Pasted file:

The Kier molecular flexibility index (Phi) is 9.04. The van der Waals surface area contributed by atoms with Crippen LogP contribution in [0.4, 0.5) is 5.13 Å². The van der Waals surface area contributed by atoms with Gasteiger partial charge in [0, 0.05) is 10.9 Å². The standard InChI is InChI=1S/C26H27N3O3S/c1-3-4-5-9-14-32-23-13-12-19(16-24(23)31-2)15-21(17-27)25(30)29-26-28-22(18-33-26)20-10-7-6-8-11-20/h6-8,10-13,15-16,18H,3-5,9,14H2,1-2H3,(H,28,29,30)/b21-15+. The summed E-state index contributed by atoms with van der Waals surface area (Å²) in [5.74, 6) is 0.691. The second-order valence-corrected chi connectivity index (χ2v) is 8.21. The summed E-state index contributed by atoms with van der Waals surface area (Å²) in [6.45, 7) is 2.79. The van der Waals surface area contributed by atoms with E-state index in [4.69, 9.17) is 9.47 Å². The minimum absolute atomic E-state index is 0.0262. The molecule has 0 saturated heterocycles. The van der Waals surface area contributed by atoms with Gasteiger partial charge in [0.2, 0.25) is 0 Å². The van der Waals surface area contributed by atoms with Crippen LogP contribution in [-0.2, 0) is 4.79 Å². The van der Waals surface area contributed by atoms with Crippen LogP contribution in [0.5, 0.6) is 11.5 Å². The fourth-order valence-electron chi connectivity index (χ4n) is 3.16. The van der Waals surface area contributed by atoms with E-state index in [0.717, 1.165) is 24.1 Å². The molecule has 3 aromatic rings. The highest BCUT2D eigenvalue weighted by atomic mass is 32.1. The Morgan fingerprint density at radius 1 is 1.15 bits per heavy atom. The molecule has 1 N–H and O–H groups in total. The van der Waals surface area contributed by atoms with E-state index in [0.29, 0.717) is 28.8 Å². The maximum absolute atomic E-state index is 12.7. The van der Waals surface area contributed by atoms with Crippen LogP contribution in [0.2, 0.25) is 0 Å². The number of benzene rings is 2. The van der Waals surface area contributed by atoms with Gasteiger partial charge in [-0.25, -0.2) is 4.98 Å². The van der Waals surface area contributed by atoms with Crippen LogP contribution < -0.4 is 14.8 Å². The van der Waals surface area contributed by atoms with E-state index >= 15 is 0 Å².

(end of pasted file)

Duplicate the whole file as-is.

The Kier molecular flexibility index (Phi) is 9.04. The van der Waals surface area contributed by atoms with Crippen LogP contribution in [0.4, 0.5) is 5.13 Å². The van der Waals surface area contributed by atoms with Gasteiger partial charge in [0, 0.05) is 10.9 Å². The standard InChI is InChI=1S/C26H27N3O3S/c1-3-4-5-9-14-32-23-13-12-19(16-24(23)31-2)15-21(17-27)25(30)29-26-28-22(18-33-26)20-10-7-6-8-11-20/h6-8,10-13,15-16,18H,3-5,9,14H2,1-2H3,(H,28,29,30)/b21-15+. The summed E-state index contributed by atoms with van der Waals surface area (Å²) in [5.74, 6) is 0.691. The second-order valence-corrected chi connectivity index (χ2v) is 8.21. The summed E-state index contributed by atoms with van der Waals surface area (Å²) in [6.45, 7) is 2.79. The van der Waals surface area contributed by atoms with E-state index in [4.69, 9.17) is 9.47 Å². The minimum absolute atomic E-state index is 0.0262. The molecule has 0 saturated heterocycles. The van der Waals surface area contributed by atoms with Gasteiger partial charge in [0.2, 0.25) is 0 Å². The van der Waals surface area contributed by atoms with Crippen LogP contribution in [-0.2, 0) is 4.79 Å². The van der Waals surface area contributed by atoms with Crippen LogP contribution in [0.5, 0.6) is 11.5 Å². The fourth-order valence-electron chi connectivity index (χ4n) is 3.16. The van der Waals surface area contributed by atoms with E-state index in [0.717, 1.165) is 24.1 Å². The molecule has 3 aromatic rings. The highest BCUT2D eigenvalue weighted by atomic mass is 32.1. The Morgan fingerprint density at radius 1 is 1.15 bits per heavy atom. The molecule has 1 N–H and O–H groups in total. The van der Waals surface area contributed by atoms with E-state index in [0.29, 0.717) is 28.8 Å². The maximum absolute atomic E-state index is 12.7. The van der Waals surface area contributed by atoms with Crippen LogP contribution in [0.2, 0.25) is 0 Å². The number of benzene rings is 2. The van der Waals surface area contributed by atoms with Gasteiger partial charge in [-0.25, -0.2) is 4.98 Å². The van der Waals surface area contributed by atoms with Crippen LogP contribution < -0.4 is 14.8 Å². The van der Waals surface area contributed by atoms with E-state index >= 15 is 0 Å².